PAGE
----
Fun. Walking and enjoying the world. And learning! Think about this experience and go back 25 years.Doing what was almost impossible in 1994. Sharing a simple, yet interesting experience with the world, in real time, and two way communication, with VIDEO! Adding to the experience is the ability to pull out of you pocket, a couple full sets of encyclopedias, to research what you are seeing, get corresponding information from the state and local Dept of Natural resources, and pass that information on to your friends.
I am just gob-smacked when I do stuff like that, and experience it. Last night we got a short video of you grandsons playing flag football.
Today we are rich beyond comprehension.

That moved like a toad. But I don't really care. Still fun. We've been doing some landscaping projects, and the dog cannot stay away from the toads. No matter how much she foams at the mouth, she always goes after the next toad to move. (To most prey, sitting still does make them invisible.) Turtles are always neat.

FrankiM said...

If there’s a next life, who knows what we’ll come back as. Frog or snapping turtle or turkey, or a better more loving human being hopefully.

gilbar said...

Another Iowan points out that ....
Doing what was almost impossible in 1994. Sharing a simple, yet interesting experience with the world, in real time, and two way communication, with VIDEO!


in 1994:
A camera the size of a breadbox
This would have required a following TV truck, with satellite hookup
A satellite
A TV studio
Another Satellite
A LOT more TV studios
A lot of SHF transmitters to towers
A LOT of Towers (with Transmitters)
A LOT of TV's

Of course, NOW there are a LOT of Cell towers instead. But we lose
The Camera, the Truck and the studios

Today we are rich beyond comprehension.
AND if you're Poor, The Government will give you an O'Bama phone

Phidippus said...

Snapper soup is great. It has a kind of a tart brininess, combined with peppery spiciness. A bit like Manhattan (red) clam chowder in that respect.

The meat looks like well-braised beef brisket. Not at all fishy. If you're ever in Philadelphia, ask a local to recommend a restaurant downtown that has it and order a Yards Philly Pale Ale to wash it down.

The ponds around here are full of snappers. Their personality matches their looks. They are much better cooked than in person. They will cheerfully eat ducklings, frogs, human toes, etc.

On my morning walk today I saw an Eastern Painted Turtle (Chrysemys sp.) in the midst of crossing the road in the hood here. Carapace about 6 inches long. He was headed west so I carried him over to the west side of the road where the creek goes underneath it. I could imagine an absent-minded neighbor or school bus nailing him, so I did my good deed for the day.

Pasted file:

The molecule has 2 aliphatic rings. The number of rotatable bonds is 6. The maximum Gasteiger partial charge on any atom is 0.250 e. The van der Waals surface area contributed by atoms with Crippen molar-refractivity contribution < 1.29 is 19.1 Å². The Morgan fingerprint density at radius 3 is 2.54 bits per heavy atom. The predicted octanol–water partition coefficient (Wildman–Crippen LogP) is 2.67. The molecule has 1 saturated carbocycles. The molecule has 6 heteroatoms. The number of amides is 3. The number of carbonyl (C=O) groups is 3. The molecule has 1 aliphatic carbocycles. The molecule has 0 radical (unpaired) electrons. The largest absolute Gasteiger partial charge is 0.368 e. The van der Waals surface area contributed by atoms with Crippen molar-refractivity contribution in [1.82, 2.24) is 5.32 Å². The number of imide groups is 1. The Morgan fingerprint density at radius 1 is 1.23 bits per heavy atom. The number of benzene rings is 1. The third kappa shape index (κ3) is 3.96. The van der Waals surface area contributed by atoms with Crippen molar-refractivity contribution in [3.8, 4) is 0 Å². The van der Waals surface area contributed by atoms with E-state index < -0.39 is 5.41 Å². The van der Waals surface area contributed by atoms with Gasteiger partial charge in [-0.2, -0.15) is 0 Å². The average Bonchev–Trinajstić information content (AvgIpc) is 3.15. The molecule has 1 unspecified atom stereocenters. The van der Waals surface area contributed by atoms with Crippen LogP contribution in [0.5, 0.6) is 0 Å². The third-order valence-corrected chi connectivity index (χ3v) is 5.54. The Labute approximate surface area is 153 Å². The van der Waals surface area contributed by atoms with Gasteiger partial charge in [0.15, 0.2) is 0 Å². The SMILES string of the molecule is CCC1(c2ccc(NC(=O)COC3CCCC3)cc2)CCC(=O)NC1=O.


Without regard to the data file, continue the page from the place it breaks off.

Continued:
It's an attractive species, mild-mannered, and reportedly edible as well.

FullMoon said...
This comment has been removed by the author.
traditionalguy said...

The Wet Tortuga's.

Guildofcannonballs said...

This is a link for all you oldies out there. WE NEW SCHOOL!

stevew said...

Snapping turtles around here are much more severe looking in that the shell has more pronounced ridges and they are more pointed and sharply defined. They get big too. Two feet though, that's a big turtle.

The market in Boston's Chinatown has baskets full of turtles for sale; eels and frogs too. Intended as food, not pets.

gilbar said...

stevew makes a Good Point, saying...
Snapping turtles around here are much more severe looking in that the shell has more pronounced ridges and they are more pointed and sharply defined.


I hadn't noticed the lack of ridge of this turtle b4 Stevew pointed it out. It Might NOT be a snapper.... I'd STILL bet a dollar to Any of you to put your hand in front of it.

BJM said...

Ah, the story little frog will have to tell of narrowly escaping a pale one-eyed, two-legged monster. It will be sung "brekekekex koax koax" down the ages.

Gordon Scott said...

The photo that leads the video makes the turtle look like he's about 4 inches, not two feet.

I note a man wearing shorts in the video.

Gordon Scott said...

Once upon a time a sailing ship rounding Tierra del Fuego at the tip of South America would sail northwestward into the Pacific Ocean. Apparently there was an area off what is now Chile that was well stocked with sea turtles. Ships would harvest dozens and keep them in the hold, alive, for later consumption. Fresh meat would have been a real treat on a voyage like that.

Calypso Facto said...

"the shell has more pronounced ridges and they are more pointed and sharply defined"

That'd be an Alligator Snapping Turtle. "The shell of alligator snapping turtle has three distinctive ridges, while the common snapper's shells are smoother." No alligator snappers native to Wisconsin.

Quaestor said...

Archeologists have discovered that the most common remains in the middens of paleolithic North Americans aren't M. americanum, the American mastodon in spite of the popular depiction of Clovis People as "mammoth hunters", or even deer, it's turtle — various kinds — terrapins, tortoises, but most commonly snappers and softshell turtles. Why? Preservation.

rcocean said...

Why use wikipedia? Just use your finger next time.

rcocean said...

LOL. it never occurred to me that people would "Hunt" turtles. Leave the poor things alone.

gilbar said...

rcocean said... Why use wikipedia? Just use your finger next time.

Seriously, i'll bet ANYONE here $1 that they don't have the guts to do it.

RBE said...

I had sea turtle soap every night at dinner while a guest at an inn on a cay in the Abacos during the mid-1960's. Incredible place and one of the prettiest crescent beaches I have ever been to. The soup was great. I was 11 or so and thought it was cool to eat turtle soup...Such a green snapper maybe a young adult?

Skylark said...

“Beautiful soup, so rich and green
waiting in a hot tureen.

Skylark said...

You should really click on my link above, it’s Gene Wilder from Alice in Wonderland on YouTube.

Big Mike said...

@Althouse, if it really was that large then it has to be a snapping turtle. Color seems off, but it's too large to be a spotted turtle.

Ingachuck'stoothlessARM said...

it's the German variety

invite it over for schnapps